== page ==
Australia – YOU MIGHT THINK that increasing power is the first thing you’d do if you want to take your sportscar to the track, but that’s just not the case. Your first investment should be driver training, and then after that, your first car modification should be the brakes…unless you own a Hyundai i30N.
The weakness with standard brakes is not stopping power. Even from high speed, the average sportscar can generate enough braking power such that the tire traction is the limit of braking, not the power of the brakes – unless you run very grippy track tires. For most sportscars, the actual problem with the standard brakes is heat dissipation.
At any given speed a car has kinetic energy, and at a lower speed it has less energy, so the act of deceleration means the car must convert some kinetic energy into another form of energy. For cars, the brakes convert kinetic energy into heat energy. But the braking system cannot take unlimited amounts of heat, so it needs to constantly get rid of the heat in the same way a car’s engine needs to get rid of the heat it generates, and humans sweat to get rid of their heat.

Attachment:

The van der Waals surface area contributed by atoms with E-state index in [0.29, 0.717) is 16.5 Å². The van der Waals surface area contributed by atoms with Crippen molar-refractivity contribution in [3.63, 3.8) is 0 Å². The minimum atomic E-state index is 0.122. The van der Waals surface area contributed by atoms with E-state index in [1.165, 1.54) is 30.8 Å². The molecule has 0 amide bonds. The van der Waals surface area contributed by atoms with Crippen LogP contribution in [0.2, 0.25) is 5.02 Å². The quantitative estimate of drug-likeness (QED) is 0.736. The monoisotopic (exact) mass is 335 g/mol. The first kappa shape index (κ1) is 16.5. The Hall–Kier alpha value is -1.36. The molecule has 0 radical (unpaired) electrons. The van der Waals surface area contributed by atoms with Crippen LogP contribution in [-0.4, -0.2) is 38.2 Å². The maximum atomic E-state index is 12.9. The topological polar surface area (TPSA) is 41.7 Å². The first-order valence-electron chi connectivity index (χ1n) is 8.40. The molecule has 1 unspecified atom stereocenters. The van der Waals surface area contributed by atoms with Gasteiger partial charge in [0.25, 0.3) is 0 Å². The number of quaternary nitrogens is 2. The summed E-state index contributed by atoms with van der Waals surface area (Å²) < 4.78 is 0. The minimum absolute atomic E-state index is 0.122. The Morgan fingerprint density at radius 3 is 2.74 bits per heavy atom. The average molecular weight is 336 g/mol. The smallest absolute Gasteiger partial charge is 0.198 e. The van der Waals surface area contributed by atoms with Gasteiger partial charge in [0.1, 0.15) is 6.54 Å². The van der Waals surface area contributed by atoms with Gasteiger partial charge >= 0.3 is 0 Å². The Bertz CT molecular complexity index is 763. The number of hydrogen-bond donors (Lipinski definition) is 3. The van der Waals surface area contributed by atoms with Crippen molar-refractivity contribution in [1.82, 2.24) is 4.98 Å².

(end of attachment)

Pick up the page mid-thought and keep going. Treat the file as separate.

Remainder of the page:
Aside from upgrading the actual stopping power of the i30N with calipers which more strongly grip the pads to the rotors compared to a standard i30, Hyundai also have a range of measures to improve heat dissipation:
Thicker and high-temperate brake pads – the thicker the pad, the longer it lasts and the better able it is to soak up heat. A special compound is used (a “track/street” compound) so the pad can tolerate higher temperatures than standard – the usual tradeoff for that is cost, brake dust and noise although I didn’t notice any such issues on my i30 Fastback N test;
Cooling air to front wheel arches – a duct which pipes fresh, cool air from the front of the car directly into the innards of the wheel well which is where the heat builds up from the brakes, tires and engine;
Hot air removal system – fast moving air routed past the front wheel which draws out heated air from the wheel arch.
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